Each and every day, draw a card in the morning. Write it down in a journal along with the date. Write down everything you know about the card. As the day progresses, be sure to pay attention to how the energy of that card plays out in your life. At the end of the day, write down any notes from what you observed. Then, look up the meaning in one of your books and jot down any meanings or symbols you may have missed. The best way to truly learn the meaning of a card is to experience it on your own. Journaling is an excellent way to record your personal experiences with each card in the deck.

Tip 4 – Study!

You aren’t going to learn tarot without commitment to studying regularly. When I was learning I didn’t go a day without reading, listening, or talking about the tarot. Podcasts, audiobooks, regular books, blogs… Consume them all.

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BE LIKE THIS GUY
Personally, I would recommend tackling the meaning of the cards in the following order.

The Major Arcana (you must understand the Fool’s Journey)

The Wands

The Cups

The Swords

The Pentacles

The Court Cards

For some reason, court cards were the most challenging for me to master. I suppose that is why I saved them for last. You may wish to tackle them first. The choice is yours.

I also recommend sticking to the upright meaning of each card at first. Reversals can be very confusing for a beginning reader.

Tip 5 – Join the tarot community.

The tarot community is alive and thriving. Where I live, I am lucky to have an entire “fortune-telling family” that supports and encourages each other. If you live in the Tallahassee area, there is a fantastic FREE tarot class held every Sunday by one of Tallahassee’s best and most experienced readers, Leah. Please contact me for details. These are the people you need in your life!

Sadly, this isn’t a possibility for many people throughout the world. Fear not, because as long as you have Facebook, you are among friends. Reach out and join some tarot groups. Here are the Facebook groups I couldn’t live without.

  • Tarot Tarot Tarot (this is definitely aimed at beginners, and provides new tarot readers a place to exchange readings and get feedback in a public forum)
  • Tarot Professionals (over 24,000 members and counting!)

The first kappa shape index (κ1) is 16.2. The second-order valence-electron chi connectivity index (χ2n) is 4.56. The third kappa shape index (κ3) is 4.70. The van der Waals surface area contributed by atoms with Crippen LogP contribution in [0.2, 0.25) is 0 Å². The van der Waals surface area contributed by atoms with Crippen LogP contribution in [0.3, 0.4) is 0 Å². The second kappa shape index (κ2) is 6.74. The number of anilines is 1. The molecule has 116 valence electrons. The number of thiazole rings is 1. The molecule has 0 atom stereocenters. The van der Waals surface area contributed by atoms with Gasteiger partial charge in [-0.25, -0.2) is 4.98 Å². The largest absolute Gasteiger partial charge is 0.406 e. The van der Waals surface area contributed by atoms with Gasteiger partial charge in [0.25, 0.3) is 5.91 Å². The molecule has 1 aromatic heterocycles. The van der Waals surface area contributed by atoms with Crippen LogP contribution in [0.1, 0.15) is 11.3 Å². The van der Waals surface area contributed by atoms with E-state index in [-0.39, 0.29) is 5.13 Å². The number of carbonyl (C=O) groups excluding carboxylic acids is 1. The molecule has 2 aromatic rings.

• Tarot Rebels (just don’t post pictures from Rider Waite here – this is for other decks only)
  • Tarot Nerds

If I follow these tips, how long until I’m proficient with tarot?

I would say that with six months to a year of devoted daily practice and study you can learn to read for yourself, as well as friends and family, rather fluently.

*SOAPBOX ALERT*

Under no circumstances do I feel it is ethical to charge for readings until you have completed at least 50 free readings for your friends, family, and strangers. Once you are comfortable with several spreads and can ascertain the meaning of the cards without using a guidebook, you may be ready to charge for a reading. You may decide never to charge for a reading. Whatever floats your boat!

 Also, I don’t believe there comes a point in the life of any tarot reader when you are finished learning the tarot.

The truth is, professional tarot readers never tire of discussing and learning about the tarot. As a tarot tribe we all learn from each other. The more we work with others who share our passion, the better we get at our craft. The task of learning about tarot is never done.

Have fun on your journey!

XO Bethany

First Time for Everything 

Firsts

My name is Bethany, and I began my journey with tarot many years ago.

I received my first tarot card reading when I was seventeen years old and at a tremendous crossroads in my young adult life. Confused and frightened, I turned to my friend’s mother that had years of experience reading tarot cards. I watched, fascinated, as she unfolded a beautiful piece of crimson silk and took from it her trusted tarot deck. She laid the cards out in a cross and studied them with her piercing blue eyes.